Muslim mother’s / father’s day

As- Salaamu-Alaikum, (peace be with you)

I get asked this question from time to time. Especially from new Muslims. Should I celebrate mother/father’s day? They frequently come from a tradition where the day is celebrated by their non-Muslim relatives. I would answer by saying that yes, I do celebrate these days.

My feelings about these celebrations are the same as I posted for birthdays. This day is a cultural practice that is not anti-Islamic in its intent or it’s history. According to a citation I found on Wikipedia, (not the best source I admit), Mother’s day did has a history in just about every culture in the world. Some of it was realted to worship of a particular female “god” but in most cultures it came to represent an appreciation of mothers.

“In this country it was imported (from Britain) by social activist Julia Ward Howe after the American Civil War. However, it was intended as a call to unite women against war. In 1870, she wrote the Mother’s Day Proclamation as a call for peace and disarmament. Howe failed in her attempt to get formal recognition of a Mother’s Day for Peace.

Her idea was influenced by Ann Jarvis, a young Appalachian homemaker who, starting in 1858, had attempted to improve sanitation through what she called Mother’s Work Days. She organized women throughout the Civil War to work for better sanitary conditions for both sides, and in 1868 she began work to reconcile Union and Confederate neighbors.

When Jarvis died in 1905, her daughter, named Anna Jarvis, started the crusade to found a memorial day for women.”

Father’s day started in the U. S. with similar philanthropic reasons. “It is believed to have been inspired to celebrate fathers after the deadly mine explosion in nearby Monongah the prior December. This explosion killed 361 men, many of them fathers and recent immigrants to the United States from Italy. Another possible inspiration for the service was Mothers’ Day, which had been celebrated for the first time two months prior in Grafton, West Virginia, a town about 15 miles (24 km) away. Another driving force behind the establishment of the integration of Father’s Day was Mrs. Sonora Smart Dodd, born in Creston, Washington. Her father, the Civil War veteran William Jackson Smart, as a single parent reared his six children in Spokane, Washington. She was inspired by Anna Jarvis’s efforts to establish Mother’s Day.”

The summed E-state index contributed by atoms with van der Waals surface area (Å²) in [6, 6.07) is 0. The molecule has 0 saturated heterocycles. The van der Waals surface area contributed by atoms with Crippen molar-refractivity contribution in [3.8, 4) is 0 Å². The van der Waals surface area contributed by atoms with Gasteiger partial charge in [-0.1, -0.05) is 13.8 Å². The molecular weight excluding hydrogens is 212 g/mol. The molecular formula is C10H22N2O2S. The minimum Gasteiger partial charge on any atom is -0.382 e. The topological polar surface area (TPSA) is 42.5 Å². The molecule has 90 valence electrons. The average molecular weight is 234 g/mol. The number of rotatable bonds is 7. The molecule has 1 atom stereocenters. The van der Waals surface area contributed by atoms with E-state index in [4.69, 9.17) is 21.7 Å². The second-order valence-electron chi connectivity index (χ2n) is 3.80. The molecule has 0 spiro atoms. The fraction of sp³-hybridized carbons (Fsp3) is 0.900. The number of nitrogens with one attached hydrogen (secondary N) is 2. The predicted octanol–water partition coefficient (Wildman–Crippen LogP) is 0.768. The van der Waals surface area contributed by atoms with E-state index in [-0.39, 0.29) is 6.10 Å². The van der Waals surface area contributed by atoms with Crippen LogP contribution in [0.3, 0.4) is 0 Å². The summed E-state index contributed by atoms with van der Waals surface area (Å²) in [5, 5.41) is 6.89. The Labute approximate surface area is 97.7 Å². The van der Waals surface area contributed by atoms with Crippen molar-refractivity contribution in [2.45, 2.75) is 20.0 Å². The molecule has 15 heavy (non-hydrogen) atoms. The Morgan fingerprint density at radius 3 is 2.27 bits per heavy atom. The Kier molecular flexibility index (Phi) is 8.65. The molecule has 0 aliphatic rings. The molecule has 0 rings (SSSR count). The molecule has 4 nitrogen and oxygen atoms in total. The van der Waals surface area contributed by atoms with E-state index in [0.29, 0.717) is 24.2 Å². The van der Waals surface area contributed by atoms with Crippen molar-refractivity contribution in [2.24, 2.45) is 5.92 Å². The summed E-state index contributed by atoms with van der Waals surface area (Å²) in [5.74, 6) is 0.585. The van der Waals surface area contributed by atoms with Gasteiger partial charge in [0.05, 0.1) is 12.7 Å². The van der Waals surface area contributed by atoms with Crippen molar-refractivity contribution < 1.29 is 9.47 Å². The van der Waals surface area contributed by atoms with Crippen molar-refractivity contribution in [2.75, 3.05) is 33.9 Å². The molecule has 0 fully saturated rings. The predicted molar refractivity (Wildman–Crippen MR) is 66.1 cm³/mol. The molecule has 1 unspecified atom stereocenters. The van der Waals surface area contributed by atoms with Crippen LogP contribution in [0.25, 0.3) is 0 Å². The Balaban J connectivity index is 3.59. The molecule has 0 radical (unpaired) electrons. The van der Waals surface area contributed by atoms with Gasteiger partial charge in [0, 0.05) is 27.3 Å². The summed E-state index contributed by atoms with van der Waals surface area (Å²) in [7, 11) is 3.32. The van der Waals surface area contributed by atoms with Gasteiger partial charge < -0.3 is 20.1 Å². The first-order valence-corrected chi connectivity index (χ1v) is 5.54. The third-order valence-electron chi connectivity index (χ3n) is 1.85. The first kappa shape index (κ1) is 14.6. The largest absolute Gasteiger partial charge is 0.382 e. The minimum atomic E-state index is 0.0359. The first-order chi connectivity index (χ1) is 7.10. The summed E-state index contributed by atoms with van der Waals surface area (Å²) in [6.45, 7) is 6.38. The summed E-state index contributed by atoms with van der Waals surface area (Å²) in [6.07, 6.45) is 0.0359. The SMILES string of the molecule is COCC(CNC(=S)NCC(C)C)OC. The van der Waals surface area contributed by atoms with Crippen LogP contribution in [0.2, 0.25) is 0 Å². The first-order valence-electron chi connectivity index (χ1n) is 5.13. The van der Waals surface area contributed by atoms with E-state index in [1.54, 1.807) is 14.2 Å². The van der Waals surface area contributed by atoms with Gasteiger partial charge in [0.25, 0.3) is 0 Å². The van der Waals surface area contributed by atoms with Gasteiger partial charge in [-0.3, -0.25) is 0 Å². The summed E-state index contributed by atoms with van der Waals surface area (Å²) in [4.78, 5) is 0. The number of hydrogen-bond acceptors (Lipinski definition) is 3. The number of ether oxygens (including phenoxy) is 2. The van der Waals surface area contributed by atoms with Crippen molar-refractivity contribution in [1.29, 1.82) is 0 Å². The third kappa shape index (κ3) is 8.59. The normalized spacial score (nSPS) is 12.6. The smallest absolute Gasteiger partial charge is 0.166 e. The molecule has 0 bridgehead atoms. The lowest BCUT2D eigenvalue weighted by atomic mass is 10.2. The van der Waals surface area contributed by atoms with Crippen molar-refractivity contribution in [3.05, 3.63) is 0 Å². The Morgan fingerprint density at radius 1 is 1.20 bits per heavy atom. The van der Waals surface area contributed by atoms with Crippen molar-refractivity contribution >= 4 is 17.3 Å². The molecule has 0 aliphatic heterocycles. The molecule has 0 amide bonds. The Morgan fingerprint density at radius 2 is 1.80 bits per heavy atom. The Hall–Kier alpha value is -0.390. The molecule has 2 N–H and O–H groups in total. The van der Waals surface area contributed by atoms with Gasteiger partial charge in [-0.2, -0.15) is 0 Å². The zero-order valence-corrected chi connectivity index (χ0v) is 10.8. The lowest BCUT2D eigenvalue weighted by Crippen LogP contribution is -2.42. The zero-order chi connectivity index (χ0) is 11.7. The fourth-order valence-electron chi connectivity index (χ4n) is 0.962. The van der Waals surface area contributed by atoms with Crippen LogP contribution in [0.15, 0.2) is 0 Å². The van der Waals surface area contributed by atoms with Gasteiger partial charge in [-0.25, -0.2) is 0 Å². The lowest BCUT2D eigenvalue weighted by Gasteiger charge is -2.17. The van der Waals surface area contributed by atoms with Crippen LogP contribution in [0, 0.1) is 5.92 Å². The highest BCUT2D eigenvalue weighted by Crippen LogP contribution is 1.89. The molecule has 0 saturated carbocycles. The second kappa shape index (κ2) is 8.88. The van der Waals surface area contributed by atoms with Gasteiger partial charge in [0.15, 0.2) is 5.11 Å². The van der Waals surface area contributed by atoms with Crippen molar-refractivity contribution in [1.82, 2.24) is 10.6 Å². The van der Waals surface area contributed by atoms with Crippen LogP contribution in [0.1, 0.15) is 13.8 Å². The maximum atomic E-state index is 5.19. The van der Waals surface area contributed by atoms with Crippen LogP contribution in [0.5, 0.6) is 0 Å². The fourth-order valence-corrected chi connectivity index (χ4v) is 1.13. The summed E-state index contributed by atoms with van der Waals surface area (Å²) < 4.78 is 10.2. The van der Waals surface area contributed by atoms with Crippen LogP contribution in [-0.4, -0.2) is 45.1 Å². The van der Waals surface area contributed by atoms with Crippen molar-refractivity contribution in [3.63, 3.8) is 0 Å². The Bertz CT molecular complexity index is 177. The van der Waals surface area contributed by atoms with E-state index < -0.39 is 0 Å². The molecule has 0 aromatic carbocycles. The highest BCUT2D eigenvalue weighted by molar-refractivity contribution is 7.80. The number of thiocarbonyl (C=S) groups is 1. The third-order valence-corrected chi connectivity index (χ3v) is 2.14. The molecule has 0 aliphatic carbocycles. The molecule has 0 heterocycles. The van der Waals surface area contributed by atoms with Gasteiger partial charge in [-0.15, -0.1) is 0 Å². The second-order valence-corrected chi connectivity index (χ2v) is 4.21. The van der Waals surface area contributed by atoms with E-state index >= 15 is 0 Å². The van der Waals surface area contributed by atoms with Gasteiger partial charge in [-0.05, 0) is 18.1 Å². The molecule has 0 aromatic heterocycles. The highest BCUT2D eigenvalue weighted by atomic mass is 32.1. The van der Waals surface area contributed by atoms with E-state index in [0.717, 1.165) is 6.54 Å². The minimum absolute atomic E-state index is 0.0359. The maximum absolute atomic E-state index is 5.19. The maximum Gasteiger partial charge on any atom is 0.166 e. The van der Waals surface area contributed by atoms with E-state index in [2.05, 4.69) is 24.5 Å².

After researching these origins I feel strongly that it was not a religious holiday but an attempt to recognize worthy parents and in the case of Mother’s day a call for peace. A call we as Muslims should emphasize and reiterate in our celebrations.

Prophet Muhammad stated that “Paradise lies under the feet of your mother.” The love and respect you should have for both of your parents is stressed in Islam. The honest truth is that although most of us make the effort to respect and honor our parents all year round. (Al hamdulilah-Thanks to God) We give our best effort but it is still not enough to recognize the person who the Quran states bore you with “trial or difficulty after difficulty” So I think it is an EXCELLENT idea and tradition that we can share with Muslim and non-Muslim relatives alike to show our appreciation, support and love for the people most deserving of it!

You can make your celebration more Islamic by making a special salat and dua (prayers) for your parents. You can share special Quran reading of the verses regarding parent hood with them and thank them for all that they have done for you over the years. Celebrate with service to your parents above and beyond what you usually do. You can celebrate with service to others by mentoring new parents, helping a needy family, or making donations in your parent’s name. As long as the praise and the thanks go first to Allah (God) and the appreciation is sincere and the efforts continue beyond the actual holiday, I think the day would be accepted for you. InshaAllah!

Advertisements

childproof or not?

As- Salaamu-Alaikum (Peace be with you.)

My sister does not belief in childproofing… I am living in my sister’s home. We will spend the entire summer here, my two year old, four year old and myself. The problem is my sister refuses to childproof. Her children are 22, 20, 18 and 12. She, unfortunately, does not remember the days when her kids got into everything. Under all of her sinks are poisonous cleaners, her doors to outside feature low, easy to open knobs,  she has a house full of china cabinets and collectibles.  And lots and lots of things for a toddler to touch and explore.  Except everything he touches is fragile.